Read the rest at Knowthesphere.

The New Year Plan, 2015

A little late getting this one out but better late than never! I’ve been thinking long and hard about what I’d like to do this year musically – not just in terms of repertoire but in pedagogy and music theory as well. Here’s what my list looks like thus far:

Blog more! My writing is somewhat divided between my piano journal – which is more a nitty gritty daily thought collector, and my blog. Sadly, I’ve been neglecting the blog and I’d really like to get the pace up on posts and thoughts. Something I always wanted to do was to make a little spot for analysis of pieces. My idea is to do this in a purely practical way – that is from the perspective of the performer or listener, not necessarily an academic. Analysing a piece at even a basic level does wonders for interpretation and memorisation and as I work through pieces I’d like to have an analysis to keep as a kind of record of it.

Finish out the Beethoven sonata (Pastorale): Somehow, I just had to pick the sonata that has four movements instead of three movements…really. Just have to get down to reading them and having it completed.

Finish out the Mozart sonata: Ditto.

Start work on completing the partita: This one is a tougher one to complete so I’m not too surprised I haven’t done it yet. Part of the reason why I switched gears to my fugue obsession right now is I felt like I didn’t have the experience to tackle the entire partita. I can feel the difference already with just two new fugues so, slow and steady is the key to this one here.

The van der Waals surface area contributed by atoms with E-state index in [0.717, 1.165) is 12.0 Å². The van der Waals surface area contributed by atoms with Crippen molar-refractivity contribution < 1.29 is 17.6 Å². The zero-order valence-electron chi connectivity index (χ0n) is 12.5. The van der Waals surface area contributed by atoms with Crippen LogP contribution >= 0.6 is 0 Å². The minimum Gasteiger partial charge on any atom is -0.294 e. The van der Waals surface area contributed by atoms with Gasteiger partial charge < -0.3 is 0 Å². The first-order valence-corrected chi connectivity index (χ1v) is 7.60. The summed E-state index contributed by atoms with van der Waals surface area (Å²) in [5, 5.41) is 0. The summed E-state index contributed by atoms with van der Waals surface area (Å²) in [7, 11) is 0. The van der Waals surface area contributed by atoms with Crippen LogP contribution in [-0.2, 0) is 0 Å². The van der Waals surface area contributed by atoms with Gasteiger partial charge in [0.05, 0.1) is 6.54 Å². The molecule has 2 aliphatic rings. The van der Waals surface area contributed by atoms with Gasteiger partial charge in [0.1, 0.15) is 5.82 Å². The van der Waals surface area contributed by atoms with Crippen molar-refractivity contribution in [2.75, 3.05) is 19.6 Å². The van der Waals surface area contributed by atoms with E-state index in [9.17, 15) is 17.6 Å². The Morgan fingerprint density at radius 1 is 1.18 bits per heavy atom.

New Chopin etude (Revolutionary): My new etude for the year.

Easy Pieces: I’m adding this category to my practice plan – to always have something “easy” (as in not a monster to work on) while I’m working on the challenging stuff. For March, I chose the waltz by Chopin in c# minor and it’s been a lot of fun to sight read. I want to make sure I have one “character” piece as they call it to weave into my repertoire.

Record new pieces: This is another area I’ve really been slacking off on. I’m considering doing a couple videos rather than just audio but the ultimate goal here is that regardless of the medium, I really need to record my new pieces at some pieces. They don’t have to be perfect, but just getting them recorded and listening to them myself will go a long way in helping me tweak them better and get them performance ready.

That’s about it for now. 2015 is going well so far and I’m excited to see what I’ll be playing this year! 🙂